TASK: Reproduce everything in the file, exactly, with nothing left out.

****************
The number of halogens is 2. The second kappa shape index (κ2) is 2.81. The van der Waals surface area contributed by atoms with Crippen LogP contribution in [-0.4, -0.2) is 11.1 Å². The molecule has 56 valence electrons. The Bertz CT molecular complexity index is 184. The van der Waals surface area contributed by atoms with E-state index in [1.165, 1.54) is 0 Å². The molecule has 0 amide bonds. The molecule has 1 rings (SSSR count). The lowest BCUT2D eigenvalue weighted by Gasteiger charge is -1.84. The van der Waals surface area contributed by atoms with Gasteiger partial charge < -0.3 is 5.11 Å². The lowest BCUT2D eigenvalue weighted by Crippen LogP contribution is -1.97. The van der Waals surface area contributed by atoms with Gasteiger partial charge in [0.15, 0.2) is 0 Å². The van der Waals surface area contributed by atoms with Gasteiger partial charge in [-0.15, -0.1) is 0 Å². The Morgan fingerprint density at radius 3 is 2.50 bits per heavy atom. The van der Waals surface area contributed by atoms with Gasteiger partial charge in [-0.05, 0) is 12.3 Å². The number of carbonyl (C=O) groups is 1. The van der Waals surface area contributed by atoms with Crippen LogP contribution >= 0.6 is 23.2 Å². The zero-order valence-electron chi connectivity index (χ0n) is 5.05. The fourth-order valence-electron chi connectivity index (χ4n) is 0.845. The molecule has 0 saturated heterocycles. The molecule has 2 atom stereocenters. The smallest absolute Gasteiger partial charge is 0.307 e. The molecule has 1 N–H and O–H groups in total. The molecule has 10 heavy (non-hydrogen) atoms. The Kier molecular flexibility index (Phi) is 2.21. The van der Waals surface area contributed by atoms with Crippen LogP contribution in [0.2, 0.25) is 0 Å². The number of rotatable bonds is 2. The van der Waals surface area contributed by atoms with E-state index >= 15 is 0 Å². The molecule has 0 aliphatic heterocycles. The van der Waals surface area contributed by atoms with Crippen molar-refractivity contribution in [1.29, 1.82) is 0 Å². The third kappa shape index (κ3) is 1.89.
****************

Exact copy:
The number of halogens is 2. The second kappa shape index (κ2) is 2.81. The van der Waals surface area contributed by atoms with Crippen LogP contribution in [-0.4, -0.2) is 11.1 Å². The molecule has 56 valence electrons. The Bertz CT molecular complexity index is 184. The van der Waals surface area contributed by atoms with E-state index in [1.165, 1.54) is 0 Å². The molecule has 0 amide bonds. The molecule has 1 rings (SSSR count). The lowest BCUT2D eigenvalue weighted by Gasteiger charge is -1.84. The van der Waals surface area contributed by atoms with Gasteiger partial charge < -0.3 is 5.11 Å². The lowest BCUT2D eigenvalue weighted by Crippen LogP contribution is -1.97. The van der Waals surface area contributed by atoms with Gasteiger partial charge in [0.15, 0.2) is 0 Å². The van der Waals surface area contributed by atoms with Gasteiger partial charge in [-0.15, -0.1) is 0 Å². The Morgan fingerprint density at radius 3 is 2.50 bits per heavy atom. The van der Waals surface area contributed by atoms with Gasteiger partial charge in [-0.05, 0) is 12.3 Å². The number of carbonyl (C=O) groups is 1. The van der Waals surface area contributed by atoms with Crippen LogP contribution >= 0.6 is 23.2 Å². The zero-order valence-electron chi connectivity index (χ0n) is 5.05. The fourth-order valence-electron chi connectivity index (χ4n) is 0.845. The molecule has 0 saturated heterocycles. The molecule has 2 atom stereocenters. The smallest absolute Gasteiger partial charge is 0.307 e. The molecule has 1 N–H and O–H groups in total. The molecule has 10 heavy (non-hydrogen) atoms. The Kier molecular flexibility index (Phi) is 2.21. The van der Waals surface area contributed by atoms with Crippen LogP contribution in [0.2, 0.25) is 0 Å². The number of rotatable bonds is 2. The van der Waals surface area contributed by atoms with E-state index >= 15 is 0 Å². The molecule has 0 aliphatic heterocycles. The van der Waals surface area contributed by atoms with Crippen molar-refractivity contribution in [1.29, 1.82) is 0 Å². The third kappa shape index (κ3) is 1.89.